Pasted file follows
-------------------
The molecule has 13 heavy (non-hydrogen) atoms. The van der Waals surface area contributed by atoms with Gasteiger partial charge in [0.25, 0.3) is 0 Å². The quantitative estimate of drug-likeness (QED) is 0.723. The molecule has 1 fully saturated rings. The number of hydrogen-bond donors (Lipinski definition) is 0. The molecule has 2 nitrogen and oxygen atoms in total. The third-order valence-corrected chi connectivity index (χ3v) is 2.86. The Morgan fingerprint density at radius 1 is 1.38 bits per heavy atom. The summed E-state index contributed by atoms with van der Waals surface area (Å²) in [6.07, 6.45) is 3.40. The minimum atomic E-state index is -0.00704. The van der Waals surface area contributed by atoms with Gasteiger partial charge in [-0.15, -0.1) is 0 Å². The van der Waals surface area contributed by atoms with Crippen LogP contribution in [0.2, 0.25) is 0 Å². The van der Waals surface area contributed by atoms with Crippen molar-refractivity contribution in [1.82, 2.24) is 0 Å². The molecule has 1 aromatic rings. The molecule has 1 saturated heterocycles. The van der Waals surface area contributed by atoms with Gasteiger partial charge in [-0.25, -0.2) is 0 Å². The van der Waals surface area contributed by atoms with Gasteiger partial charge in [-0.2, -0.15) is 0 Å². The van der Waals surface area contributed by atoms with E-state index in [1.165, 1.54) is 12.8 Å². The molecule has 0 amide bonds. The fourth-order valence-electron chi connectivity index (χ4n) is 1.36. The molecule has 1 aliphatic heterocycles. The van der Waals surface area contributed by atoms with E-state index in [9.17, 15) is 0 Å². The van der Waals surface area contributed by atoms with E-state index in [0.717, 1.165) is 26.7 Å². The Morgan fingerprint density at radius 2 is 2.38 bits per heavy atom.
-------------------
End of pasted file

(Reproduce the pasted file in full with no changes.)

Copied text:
The molecule has 13 heavy (non-hydrogen) atoms. The van der Waals surface area contributed by atoms with Gasteiger partial charge in [0.25, 0.3) is 0 Å². The quantitative estimate of drug-likeness (QED) is 0.723. The molecule has 1 fully saturated rings. The number of hydrogen-bond donors (Lipinski definition) is 0. The molecule has 2 nitrogen and oxygen atoms in total. The third-order valence-corrected chi connectivity index (χ3v) is 2.86. The Morgan fingerprint density at radius 1 is 1.38 bits per heavy atom. The summed E-state index contributed by atoms with van der Waals surface area (Å²) in [6.07, 6.45) is 3.40. The minimum atomic E-state index is -0.00704. The van der Waals surface area contributed by atoms with Gasteiger partial charge in [-0.15, -0.1) is 0 Å². The van der Waals surface area contributed by atoms with Crippen LogP contribution in [0.2, 0.25) is 0 Å². The van der Waals surface area contributed by atoms with Crippen molar-refractivity contribution in [1.82, 2.24) is 0 Å². The molecule has 1 aromatic rings. The molecule has 1 saturated heterocycles. The van der Waals surface area contributed by atoms with Gasteiger partial charge in [-0.25, -0.2) is 0 Å². The van der Waals surface area contributed by atoms with Gasteiger partial charge in [-0.2, -0.15) is 0 Å². The van der Waals surface area contributed by atoms with E-state index in [1.165, 1.54) is 12.8 Å². The molecule has 0 amide bonds. The fourth-order valence-electron chi connectivity index (χ4n) is 1.36. The molecule has 1 aliphatic heterocycles. The van der Waals surface area contributed by atoms with E-state index in [9.17, 15) is 0 Å². The van der Waals surface area contributed by atoms with E-state index in [0.717, 1.165) is 26.7 Å². The Morgan fingerprint density at radius 2 is 2.38 bits per heavy atom.